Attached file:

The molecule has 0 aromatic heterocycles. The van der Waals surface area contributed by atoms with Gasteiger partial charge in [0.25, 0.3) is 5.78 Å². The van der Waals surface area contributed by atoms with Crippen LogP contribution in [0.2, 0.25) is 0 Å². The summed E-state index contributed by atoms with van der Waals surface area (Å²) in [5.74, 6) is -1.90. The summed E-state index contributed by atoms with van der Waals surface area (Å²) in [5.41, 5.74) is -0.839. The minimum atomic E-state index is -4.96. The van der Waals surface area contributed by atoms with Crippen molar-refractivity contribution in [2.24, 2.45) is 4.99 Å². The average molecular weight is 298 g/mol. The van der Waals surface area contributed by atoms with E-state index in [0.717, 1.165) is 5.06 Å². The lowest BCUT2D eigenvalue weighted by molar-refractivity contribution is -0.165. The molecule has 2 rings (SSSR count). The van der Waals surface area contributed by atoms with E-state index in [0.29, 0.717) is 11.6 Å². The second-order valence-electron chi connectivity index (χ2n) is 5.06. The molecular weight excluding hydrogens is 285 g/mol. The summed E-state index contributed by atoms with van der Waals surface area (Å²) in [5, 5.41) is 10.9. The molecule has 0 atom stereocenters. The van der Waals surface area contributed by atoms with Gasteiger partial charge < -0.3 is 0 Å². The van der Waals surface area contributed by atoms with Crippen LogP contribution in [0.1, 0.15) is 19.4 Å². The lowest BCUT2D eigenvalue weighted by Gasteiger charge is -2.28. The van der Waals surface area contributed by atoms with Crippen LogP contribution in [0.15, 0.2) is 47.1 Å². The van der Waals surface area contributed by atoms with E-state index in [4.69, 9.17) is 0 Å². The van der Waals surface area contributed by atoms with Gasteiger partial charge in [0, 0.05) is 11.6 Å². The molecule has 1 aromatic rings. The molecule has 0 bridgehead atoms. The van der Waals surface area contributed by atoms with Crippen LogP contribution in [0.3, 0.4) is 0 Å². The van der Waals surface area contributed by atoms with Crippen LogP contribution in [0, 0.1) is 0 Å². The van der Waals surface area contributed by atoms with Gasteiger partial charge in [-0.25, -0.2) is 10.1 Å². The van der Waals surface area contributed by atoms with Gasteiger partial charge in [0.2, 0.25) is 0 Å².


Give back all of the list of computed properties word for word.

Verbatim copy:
The molecule has 0 aromatic heterocycles. The van der Waals surface area contributed by atoms with Gasteiger partial charge in [0.25, 0.3) is 5.78 Å². The van der Waals surface area contributed by atoms with Crippen LogP contribution in [0.2, 0.25) is 0 Å². The summed E-state index contributed by atoms with van der Waals surface area (Å²) in [5.74, 6) is -1.90. The summed E-state index contributed by atoms with van der Waals surface area (Å²) in [5.41, 5.74) is -0.839. The minimum atomic E-state index is -4.96. The van der Waals surface area contributed by atoms with Crippen molar-refractivity contribution in [2.24, 2.45) is 4.99 Å². The average molecular weight is 298 g/mol. The van der Waals surface area contributed by atoms with E-state index in [0.717, 1.165) is 5.06 Å². The lowest BCUT2D eigenvalue weighted by molar-refractivity contribution is -0.165. The molecule has 2 rings (SSSR count). The van der Waals surface area contributed by atoms with E-state index in [0.29, 0.717) is 11.6 Å². The second-order valence-electron chi connectivity index (χ2n) is 5.06. The molecular weight excluding hydrogens is 285 g/mol. The summed E-state index contributed by atoms with van der Waals surface area (Å²) in [5, 5.41) is 10.9. The molecule has 0 atom stereocenters. The van der Waals surface area contributed by atoms with Gasteiger partial charge < -0.3 is 0 Å². The van der Waals surface area contributed by atoms with Crippen LogP contribution in [0.1, 0.15) is 19.4 Å². The lowest BCUT2D eigenvalue weighted by Gasteiger charge is -2.28. The van der Waals surface area contributed by atoms with Crippen LogP contribution in [0.15, 0.2) is 47.1 Å². The van der Waals surface area contributed by atoms with E-state index in [4.69, 9.17) is 0 Å². The van der Waals surface area contributed by atoms with Gasteiger partial charge in [0, 0.05) is 11.6 Å². The molecule has 1 aromatic rings. The molecule has 0 bridgehead atoms. The van der Waals surface area contributed by atoms with Crippen LogP contribution in [0.3, 0.4) is 0 Å². The van der Waals surface area contributed by atoms with Crippen LogP contribution in [0, 0.1) is 0 Å². The van der Waals surface area contributed by atoms with Gasteiger partial charge in [-0.25, -0.2) is 10.1 Å². The van der Waals surface area contributed by atoms with Gasteiger partial charge in [0.2, 0.25) is 0 Å².